Robert W. Lucky




Robert Lucky is an engineer known worldwide for his writing and speaking about technology and society.  He has led premier research laboratories in telecommunications over the last several decades, first at Bell Labs and then at Telcordia Technologies, where he was corporate vice president, applied research.  In October, 2002 he retired from this position.  Now he devotes much of his time to professional activities, including advisory boards, studies, and consulting.


Early in his career he invented the adaptive equalizer, the key enabler for all high speed modems today.  He co-authored a textbook on data communications that was the most cited reference in the field over the period of a decade.  He is the author of many technical papers and of several books, including Silicon Dreams and Lucky Strikes Again. He has been the editor of a series of books in communications and of several technical journals.  However, most engineers know him best because of the monthly columns he has written for Spectrum Magazine over the last 36 years offering philosophical and sometimes humorous observations on engineering, life, and technology.


Dr. Lucky has been a frequent speaker at technical, business, academic, and social occasions.  He often gives plenary and keynote addresses to conferences, and has been an invited speaker at more than one hundred different universities.  He has also appeared a number of times on network television, including two sessions with Bill Moyers on his “World of Ideas” public television show.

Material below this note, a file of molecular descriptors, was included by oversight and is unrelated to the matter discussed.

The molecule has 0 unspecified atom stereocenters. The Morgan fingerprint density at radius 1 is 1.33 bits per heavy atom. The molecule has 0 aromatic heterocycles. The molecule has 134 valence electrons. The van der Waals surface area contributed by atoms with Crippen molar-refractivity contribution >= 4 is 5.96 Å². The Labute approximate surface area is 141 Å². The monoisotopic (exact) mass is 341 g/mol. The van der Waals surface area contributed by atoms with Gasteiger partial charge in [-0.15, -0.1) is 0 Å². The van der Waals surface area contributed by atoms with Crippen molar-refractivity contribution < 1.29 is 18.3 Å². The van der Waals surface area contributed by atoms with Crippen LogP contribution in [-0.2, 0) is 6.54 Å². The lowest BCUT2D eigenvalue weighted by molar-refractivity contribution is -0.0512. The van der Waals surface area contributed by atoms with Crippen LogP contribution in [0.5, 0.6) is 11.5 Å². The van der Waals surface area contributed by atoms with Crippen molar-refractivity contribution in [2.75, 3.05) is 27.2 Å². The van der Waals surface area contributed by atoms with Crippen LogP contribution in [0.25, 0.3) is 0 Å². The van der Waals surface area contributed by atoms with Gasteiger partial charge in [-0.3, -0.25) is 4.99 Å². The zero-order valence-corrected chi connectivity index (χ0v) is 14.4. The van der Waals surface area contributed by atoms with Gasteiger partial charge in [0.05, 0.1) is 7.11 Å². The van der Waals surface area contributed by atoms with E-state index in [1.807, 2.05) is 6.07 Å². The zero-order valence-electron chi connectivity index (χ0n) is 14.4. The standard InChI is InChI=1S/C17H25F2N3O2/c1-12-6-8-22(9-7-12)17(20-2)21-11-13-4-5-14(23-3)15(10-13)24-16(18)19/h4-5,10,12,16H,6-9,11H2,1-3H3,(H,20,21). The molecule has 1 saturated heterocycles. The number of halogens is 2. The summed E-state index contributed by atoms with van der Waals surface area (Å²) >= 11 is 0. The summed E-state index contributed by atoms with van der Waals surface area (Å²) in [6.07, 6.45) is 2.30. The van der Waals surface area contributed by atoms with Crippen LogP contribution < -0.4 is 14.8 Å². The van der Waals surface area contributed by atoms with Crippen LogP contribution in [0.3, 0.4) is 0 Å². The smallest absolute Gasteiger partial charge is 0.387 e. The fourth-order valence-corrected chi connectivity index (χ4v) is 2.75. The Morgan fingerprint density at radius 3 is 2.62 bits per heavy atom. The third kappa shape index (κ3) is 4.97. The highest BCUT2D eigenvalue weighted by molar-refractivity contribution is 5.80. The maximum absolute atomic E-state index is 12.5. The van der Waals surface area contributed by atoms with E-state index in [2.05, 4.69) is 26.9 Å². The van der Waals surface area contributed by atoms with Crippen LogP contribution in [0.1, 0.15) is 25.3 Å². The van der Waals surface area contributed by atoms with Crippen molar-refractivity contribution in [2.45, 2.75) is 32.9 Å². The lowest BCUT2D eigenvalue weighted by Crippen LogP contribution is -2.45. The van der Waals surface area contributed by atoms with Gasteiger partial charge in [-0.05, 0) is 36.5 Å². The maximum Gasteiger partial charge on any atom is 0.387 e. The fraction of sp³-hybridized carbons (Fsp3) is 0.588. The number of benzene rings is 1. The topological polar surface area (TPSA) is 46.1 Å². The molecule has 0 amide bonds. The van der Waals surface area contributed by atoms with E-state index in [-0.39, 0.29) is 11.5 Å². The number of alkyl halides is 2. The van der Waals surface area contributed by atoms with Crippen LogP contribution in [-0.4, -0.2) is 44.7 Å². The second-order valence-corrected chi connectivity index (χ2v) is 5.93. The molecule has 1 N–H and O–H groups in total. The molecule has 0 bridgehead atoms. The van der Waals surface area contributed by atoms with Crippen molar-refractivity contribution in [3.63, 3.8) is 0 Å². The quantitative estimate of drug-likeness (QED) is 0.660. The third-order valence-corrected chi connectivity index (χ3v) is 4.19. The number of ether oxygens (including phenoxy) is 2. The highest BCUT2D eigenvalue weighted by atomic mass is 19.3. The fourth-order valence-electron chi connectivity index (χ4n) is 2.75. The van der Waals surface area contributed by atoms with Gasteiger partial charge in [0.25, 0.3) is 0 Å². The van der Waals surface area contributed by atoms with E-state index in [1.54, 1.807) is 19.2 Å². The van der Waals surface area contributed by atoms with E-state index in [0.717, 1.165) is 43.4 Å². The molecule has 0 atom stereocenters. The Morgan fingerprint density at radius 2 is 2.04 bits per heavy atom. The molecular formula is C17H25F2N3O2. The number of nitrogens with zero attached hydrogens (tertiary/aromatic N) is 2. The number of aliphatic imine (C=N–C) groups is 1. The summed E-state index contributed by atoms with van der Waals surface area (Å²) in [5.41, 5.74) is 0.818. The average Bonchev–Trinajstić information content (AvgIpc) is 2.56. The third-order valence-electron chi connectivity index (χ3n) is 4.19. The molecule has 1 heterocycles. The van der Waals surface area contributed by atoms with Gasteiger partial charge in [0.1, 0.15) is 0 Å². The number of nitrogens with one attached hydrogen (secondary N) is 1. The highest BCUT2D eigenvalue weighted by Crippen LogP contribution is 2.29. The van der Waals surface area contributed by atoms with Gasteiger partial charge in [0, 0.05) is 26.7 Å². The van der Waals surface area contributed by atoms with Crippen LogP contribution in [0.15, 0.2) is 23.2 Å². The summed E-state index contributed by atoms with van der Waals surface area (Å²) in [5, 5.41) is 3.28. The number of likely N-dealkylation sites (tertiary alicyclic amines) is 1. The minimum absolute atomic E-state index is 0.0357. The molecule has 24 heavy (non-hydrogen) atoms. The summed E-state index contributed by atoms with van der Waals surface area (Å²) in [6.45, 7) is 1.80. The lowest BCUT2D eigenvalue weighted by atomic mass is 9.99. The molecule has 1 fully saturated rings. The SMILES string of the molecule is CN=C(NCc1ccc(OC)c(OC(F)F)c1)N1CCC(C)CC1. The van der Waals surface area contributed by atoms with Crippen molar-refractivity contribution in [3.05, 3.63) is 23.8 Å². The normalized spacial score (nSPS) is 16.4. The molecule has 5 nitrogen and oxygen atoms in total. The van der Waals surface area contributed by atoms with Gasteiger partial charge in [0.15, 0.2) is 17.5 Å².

He has been active throughout his career in professional, academic, and government roles.  He has been on the advisory boards of about a dozen universities, and has chaired the Scientific Advisory Board of the U.S. Air Force and the visiting board of the National Institute of Standards and Technology (NIST).  He has been chairman of the Technological Advisory Board of the Federal Communications Commission and a member of the Defense Science Board. He has been president of the Communications Society of the IEEE and executive vice president of the IEEE.


He received his doctorate in electrical engineering from Purdue University in 1961.  He has since been honored with four honorary doctorates, and has received a number of major awards, including the prestigious Marconi Prize and the IEEE Edison Medal.  He has been elected a fellow of the IEEE and to membership in the National Academy of Engineering, and to both the American and European Academies of Arts and Sciences.